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I’m still very new, I only started about three weeks ago at this point. The first things I did were to learn Hiragana and Katakana from both tofugu and japanesepod101. I also started Wanikani and Kaniwani.

As far as grammar goes I picked up the Japanese From Zero Book 1 on Amazon after reading all of the reviews. I like it, however I finding myself reading the lessons and doing the exercises but then still going to watch Japanese Ammo with Misa and Japanese Pod 101 on YouTube to have better explanations, examples, and native speakers to help cement those concepts into my brain.

I went to live in Japan to teach English, with no knowledge of Japanese. I started learning from a volunteer at the local international centre and using textbook Minna no Nihingo. It was ok for learning the basics, but I didn’t enjoy the topics which were quite businessman oriented. Since coming home I have been using JapanesePod101 which is modern and fun, but no good for learning kanji, which is why I’m here :slight_smile:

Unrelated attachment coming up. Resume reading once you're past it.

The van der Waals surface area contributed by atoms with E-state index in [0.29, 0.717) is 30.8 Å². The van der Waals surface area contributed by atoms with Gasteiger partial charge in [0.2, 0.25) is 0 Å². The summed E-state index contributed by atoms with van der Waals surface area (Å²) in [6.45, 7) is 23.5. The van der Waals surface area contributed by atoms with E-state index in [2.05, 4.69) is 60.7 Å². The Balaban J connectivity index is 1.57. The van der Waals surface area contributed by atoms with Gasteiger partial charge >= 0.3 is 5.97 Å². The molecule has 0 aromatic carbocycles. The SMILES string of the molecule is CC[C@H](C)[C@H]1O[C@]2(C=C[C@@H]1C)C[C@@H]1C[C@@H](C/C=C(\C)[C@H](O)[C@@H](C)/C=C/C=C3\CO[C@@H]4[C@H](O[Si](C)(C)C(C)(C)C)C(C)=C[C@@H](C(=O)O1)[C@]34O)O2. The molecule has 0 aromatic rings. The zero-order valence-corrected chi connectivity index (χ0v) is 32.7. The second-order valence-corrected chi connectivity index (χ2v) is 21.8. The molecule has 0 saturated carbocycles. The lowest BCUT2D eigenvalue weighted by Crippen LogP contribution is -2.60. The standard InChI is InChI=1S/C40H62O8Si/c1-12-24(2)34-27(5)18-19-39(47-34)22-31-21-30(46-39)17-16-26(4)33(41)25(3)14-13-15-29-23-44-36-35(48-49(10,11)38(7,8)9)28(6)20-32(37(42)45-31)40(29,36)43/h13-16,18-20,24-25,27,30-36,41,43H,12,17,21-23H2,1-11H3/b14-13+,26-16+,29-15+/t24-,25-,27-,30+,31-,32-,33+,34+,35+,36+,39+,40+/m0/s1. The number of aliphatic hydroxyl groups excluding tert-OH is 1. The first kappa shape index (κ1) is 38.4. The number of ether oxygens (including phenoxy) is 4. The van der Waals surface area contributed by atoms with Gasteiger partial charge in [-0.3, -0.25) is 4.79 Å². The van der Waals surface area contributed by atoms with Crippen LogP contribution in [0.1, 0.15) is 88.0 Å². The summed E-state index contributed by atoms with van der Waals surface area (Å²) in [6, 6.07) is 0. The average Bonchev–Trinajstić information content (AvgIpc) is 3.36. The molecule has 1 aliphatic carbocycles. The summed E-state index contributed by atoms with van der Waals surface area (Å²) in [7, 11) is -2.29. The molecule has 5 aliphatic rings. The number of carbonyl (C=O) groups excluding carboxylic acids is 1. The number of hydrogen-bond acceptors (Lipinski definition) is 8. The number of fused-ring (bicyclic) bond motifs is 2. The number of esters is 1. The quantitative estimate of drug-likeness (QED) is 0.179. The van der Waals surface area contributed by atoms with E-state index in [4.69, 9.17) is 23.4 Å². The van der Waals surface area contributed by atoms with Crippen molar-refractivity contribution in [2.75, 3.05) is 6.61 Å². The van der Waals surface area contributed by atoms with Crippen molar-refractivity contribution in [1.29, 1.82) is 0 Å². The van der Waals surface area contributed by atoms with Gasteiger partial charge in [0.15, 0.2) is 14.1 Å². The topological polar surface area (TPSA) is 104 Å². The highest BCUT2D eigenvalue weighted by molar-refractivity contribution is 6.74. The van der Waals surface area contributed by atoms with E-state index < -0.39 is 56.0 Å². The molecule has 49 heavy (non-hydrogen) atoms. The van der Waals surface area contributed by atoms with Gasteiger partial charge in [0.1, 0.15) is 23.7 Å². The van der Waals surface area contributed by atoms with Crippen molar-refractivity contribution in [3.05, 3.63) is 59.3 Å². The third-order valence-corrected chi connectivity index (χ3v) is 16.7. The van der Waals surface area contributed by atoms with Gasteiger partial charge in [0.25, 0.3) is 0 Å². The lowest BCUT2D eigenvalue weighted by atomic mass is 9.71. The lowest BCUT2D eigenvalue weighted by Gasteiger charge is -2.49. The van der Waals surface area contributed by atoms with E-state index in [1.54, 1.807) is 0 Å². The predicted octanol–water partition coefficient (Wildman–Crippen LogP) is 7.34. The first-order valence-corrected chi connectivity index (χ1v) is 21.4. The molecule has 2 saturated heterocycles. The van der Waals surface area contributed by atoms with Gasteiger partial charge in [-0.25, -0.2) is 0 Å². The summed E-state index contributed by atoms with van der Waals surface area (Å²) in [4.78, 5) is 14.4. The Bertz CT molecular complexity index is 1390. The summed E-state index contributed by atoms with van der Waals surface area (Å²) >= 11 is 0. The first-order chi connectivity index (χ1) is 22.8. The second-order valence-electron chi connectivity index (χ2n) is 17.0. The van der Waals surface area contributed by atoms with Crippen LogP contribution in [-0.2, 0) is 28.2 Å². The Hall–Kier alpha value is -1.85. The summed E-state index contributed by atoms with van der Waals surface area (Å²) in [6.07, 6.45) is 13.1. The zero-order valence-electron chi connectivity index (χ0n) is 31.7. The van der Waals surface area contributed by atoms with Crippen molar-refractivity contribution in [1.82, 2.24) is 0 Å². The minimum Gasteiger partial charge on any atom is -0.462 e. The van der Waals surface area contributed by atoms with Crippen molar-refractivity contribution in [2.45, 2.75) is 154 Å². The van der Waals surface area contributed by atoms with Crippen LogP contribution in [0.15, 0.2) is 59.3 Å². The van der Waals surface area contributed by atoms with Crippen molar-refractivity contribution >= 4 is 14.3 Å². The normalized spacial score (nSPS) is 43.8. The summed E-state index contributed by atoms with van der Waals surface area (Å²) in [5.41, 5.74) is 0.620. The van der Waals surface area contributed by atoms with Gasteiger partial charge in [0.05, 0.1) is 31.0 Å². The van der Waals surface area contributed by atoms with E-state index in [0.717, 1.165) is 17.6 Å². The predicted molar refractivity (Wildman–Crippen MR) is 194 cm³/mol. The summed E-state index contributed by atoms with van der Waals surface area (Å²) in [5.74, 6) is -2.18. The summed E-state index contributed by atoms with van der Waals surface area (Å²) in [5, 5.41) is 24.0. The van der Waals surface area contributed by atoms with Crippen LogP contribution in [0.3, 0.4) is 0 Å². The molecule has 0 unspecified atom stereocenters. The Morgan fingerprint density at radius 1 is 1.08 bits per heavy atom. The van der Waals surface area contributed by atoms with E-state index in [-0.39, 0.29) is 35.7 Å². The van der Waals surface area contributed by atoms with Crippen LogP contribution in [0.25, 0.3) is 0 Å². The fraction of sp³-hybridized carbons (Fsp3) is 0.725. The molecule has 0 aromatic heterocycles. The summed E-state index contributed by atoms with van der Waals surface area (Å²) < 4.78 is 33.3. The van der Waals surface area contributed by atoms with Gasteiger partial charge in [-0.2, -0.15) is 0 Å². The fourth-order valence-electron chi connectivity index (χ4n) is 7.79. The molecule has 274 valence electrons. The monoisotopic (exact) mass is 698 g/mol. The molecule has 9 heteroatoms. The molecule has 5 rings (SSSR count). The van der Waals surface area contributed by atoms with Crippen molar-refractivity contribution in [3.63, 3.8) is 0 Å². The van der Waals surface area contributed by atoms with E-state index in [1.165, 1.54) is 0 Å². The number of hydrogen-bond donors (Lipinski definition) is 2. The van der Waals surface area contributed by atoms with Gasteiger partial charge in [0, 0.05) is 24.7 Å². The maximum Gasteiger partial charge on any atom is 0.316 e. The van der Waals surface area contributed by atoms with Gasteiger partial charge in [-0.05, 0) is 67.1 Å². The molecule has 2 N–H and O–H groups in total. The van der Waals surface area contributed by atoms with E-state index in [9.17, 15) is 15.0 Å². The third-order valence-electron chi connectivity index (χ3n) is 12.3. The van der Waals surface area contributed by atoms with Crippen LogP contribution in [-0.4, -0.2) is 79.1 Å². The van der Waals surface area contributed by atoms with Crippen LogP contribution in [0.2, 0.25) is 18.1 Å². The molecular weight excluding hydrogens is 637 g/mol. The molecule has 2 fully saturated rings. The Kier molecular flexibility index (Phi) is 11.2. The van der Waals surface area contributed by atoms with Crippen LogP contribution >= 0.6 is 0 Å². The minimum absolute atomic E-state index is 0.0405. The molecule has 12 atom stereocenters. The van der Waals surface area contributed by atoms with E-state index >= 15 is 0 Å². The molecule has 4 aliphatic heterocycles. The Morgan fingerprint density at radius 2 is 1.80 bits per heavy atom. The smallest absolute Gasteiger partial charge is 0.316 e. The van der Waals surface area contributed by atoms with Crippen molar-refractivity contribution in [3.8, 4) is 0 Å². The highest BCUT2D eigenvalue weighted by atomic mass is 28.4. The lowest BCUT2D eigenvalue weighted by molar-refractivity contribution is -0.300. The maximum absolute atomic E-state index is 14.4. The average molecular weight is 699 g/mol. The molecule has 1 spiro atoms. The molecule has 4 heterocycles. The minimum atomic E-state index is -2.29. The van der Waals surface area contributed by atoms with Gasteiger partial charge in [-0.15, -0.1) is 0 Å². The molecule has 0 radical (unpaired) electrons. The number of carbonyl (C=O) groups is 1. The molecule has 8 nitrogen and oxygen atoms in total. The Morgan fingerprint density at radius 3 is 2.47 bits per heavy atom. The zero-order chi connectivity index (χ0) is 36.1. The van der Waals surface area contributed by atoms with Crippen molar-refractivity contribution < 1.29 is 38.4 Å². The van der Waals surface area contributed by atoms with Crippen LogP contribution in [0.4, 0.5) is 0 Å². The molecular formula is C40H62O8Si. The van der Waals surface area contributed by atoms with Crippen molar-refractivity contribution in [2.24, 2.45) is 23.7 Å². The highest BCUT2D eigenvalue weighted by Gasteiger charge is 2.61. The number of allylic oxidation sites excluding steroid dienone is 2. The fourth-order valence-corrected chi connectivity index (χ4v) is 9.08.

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The year I started my degree, the Japanese department had just switched from みんなの日本語 to Genki. So I started with Genki 1 and 2, they’re okay for useful vocab and grammar, but as already mentioned it gets over simplified a bit, which makes learning more advanced grammar later quite stretching.

However in second year we were given Tobira. I absolutely despise Tobira. They cram grammar points into every chapter, there’s no system of identifying similar grammar structures, just an index at the back of all the chapters. There is a key of what each shade or abbreviation means but it’s confusing to get a hold of. Vocab lists are annoying. The only good thing I like about Tobira are the topics it covers, like 教育、歴史、ポップカルチャー. If I sound salty, that’s because I am :angry: